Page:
Jonathan Trott is thrilled to be amid the euphoria of a home Ashes series, having had late involvement in the 2009 triumph.
The number three batsman has helped put England 2-0 up in the Investec Series with 106 runs in four innings, a slightly disappointing tally given his average of just below 49 in Tests.
It is almost four years since Trott's Test debut, which came in the 2009 Ashes decider at The Oval where scores of 41 and 119 from number five aided a win that saw the urn regained.
While Trott will not get ahead of himself in this rubber, he is happy to be part of the sporting event currently foremost in the public eye.
Speaking exclusively to ecb.co.uk, he said: “You feel the intensity and the public perception of the game grows a little bit. I suppose maybe that's because there's no football at the moment.
“It's something it's fantastic to be part of and really, really pleasing to be 2-0 up with the opportunity hopefully to go 3-0 up at Old Trafford.
“It's important that we maintain our focus as a team and remember what we do well when we play well, not really focus on that we're 2-0 up and try to sit back and relax a bit.”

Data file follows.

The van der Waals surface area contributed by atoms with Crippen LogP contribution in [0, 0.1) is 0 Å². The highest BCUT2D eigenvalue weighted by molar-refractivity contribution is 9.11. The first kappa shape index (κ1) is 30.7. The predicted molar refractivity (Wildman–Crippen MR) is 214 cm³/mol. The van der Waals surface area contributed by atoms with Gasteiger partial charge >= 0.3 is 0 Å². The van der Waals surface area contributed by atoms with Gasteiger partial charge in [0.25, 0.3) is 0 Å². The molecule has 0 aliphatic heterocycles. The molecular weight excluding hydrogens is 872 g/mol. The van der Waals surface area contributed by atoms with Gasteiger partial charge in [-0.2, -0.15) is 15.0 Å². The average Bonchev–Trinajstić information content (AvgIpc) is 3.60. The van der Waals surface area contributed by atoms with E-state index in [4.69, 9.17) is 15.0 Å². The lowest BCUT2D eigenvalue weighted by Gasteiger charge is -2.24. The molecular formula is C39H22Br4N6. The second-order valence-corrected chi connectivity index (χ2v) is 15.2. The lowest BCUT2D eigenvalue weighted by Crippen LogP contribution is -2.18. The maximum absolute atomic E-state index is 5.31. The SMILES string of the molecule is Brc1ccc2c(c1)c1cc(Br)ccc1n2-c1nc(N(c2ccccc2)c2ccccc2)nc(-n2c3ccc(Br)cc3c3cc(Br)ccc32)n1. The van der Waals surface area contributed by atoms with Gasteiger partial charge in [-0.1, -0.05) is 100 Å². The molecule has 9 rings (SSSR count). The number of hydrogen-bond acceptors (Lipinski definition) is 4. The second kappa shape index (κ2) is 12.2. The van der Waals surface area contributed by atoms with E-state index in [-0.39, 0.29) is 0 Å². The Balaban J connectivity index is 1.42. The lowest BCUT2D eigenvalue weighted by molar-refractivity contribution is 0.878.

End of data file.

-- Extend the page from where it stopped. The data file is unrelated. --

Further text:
Trott, who shone in England's 2010/11 Ashes victory Down Under, crucially made first-innings runs at Trent Bridge and Lord's.
His scores of 48, nought, 58 and nought have left him on the winning side both times.
“The first two Tests, it couldn't have gone any better really: a very exciting game at Nottingham and a good win at Lord's,” he reflected.
“(We're) looking forward to Old Trafford. Obviously (we) have a few days off to refresh and get the mind off cricket for a little while and then refocus when we regroup up in Manchester.
“(These are) exciting times for English cricket, but we've also got to keep our feet on the ground and remember the three Tests left. We'd like to finish the series and maintain our form.”
The rubber next week moves on to Old Trafford, where Trott's sole Manchester Test came in 2010 versus Bangladesh with a return of three runs in his only innings.
Since then the ground has been redeveloped, including the wicket being rotated by 90 degrees.
“The wicket's obviously changed round to a different direction,” he added. “I've played one or two games there, ODIs.
“It's always been a nice ground and it's always been good for runs so hopefully it continues to be that way.”